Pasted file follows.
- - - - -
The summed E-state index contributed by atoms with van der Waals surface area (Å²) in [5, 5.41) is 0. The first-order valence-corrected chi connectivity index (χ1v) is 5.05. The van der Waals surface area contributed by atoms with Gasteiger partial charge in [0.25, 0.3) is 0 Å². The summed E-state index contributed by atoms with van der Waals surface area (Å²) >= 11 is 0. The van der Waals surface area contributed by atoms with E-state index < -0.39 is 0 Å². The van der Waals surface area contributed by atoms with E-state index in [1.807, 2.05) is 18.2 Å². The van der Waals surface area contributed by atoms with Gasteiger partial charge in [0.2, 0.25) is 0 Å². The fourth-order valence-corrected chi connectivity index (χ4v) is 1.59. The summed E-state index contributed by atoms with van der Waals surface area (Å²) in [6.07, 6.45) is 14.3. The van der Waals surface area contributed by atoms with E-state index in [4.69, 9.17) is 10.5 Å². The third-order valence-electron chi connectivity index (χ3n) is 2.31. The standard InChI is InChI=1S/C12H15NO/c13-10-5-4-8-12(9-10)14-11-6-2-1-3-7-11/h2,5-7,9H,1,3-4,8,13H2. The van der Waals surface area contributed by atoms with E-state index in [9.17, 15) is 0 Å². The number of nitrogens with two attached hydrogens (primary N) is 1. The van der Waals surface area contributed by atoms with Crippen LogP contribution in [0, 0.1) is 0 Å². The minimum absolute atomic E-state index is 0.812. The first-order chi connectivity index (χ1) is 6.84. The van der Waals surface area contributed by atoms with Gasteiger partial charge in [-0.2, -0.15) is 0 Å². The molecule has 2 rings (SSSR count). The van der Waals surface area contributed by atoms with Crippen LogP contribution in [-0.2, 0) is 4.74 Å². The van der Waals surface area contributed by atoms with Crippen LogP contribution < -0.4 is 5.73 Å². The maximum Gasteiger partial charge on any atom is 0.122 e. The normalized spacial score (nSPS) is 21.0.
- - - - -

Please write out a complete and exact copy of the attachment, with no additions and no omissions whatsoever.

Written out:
The summed E-state index contributed by atoms with van der Waals surface area (Å²) in [5, 5.41) is 0. The first-order valence-corrected chi connectivity index (χ1v) is 5.05. The van der Waals surface area contributed by atoms with Gasteiger partial charge in [0.25, 0.3) is 0 Å². The summed E-state index contributed by atoms with van der Waals surface area (Å²) >= 11 is 0. The van der Waals surface area contributed by atoms with E-state index < -0.39 is 0 Å². The van der Waals surface area contributed by atoms with E-state index in [1.807, 2.05) is 18.2 Å². The van der Waals surface area contributed by atoms with Gasteiger partial charge in [0.2, 0.25) is 0 Å². The fourth-order valence-corrected chi connectivity index (χ4v) is 1.59. The summed E-state index contributed by atoms with van der Waals surface area (Å²) in [6.07, 6.45) is 14.3. The van der Waals surface area contributed by atoms with E-state index in [4.69, 9.17) is 10.5 Å². The third-order valence-electron chi connectivity index (χ3n) is 2.31. The standard InChI is InChI=1S/C12H15NO/c13-10-5-4-8-12(9-10)14-11-6-2-1-3-7-11/h2,5-7,9H,1,3-4,8,13H2. The van der Waals surface area contributed by atoms with E-state index in [9.17, 15) is 0 Å². The number of nitrogens with two attached hydrogens (primary N) is 1. The van der Waals surface area contributed by atoms with Crippen LogP contribution in [0, 0.1) is 0 Å². The minimum absolute atomic E-state index is 0.812. The first-order chi connectivity index (χ1) is 6.84. The van der Waals surface area contributed by atoms with Gasteiger partial charge in [-0.2, -0.15) is 0 Å². The molecule has 2 rings (SSSR count). The van der Waals surface area contributed by atoms with Crippen LogP contribution in [-0.2, 0) is 4.74 Å². The van der Waals surface area contributed by atoms with Crippen LogP contribution < -0.4 is 5.73 Å². The maximum Gasteiger partial charge on any atom is 0.122 e. The normalized spacial score (nSPS) is 21.0.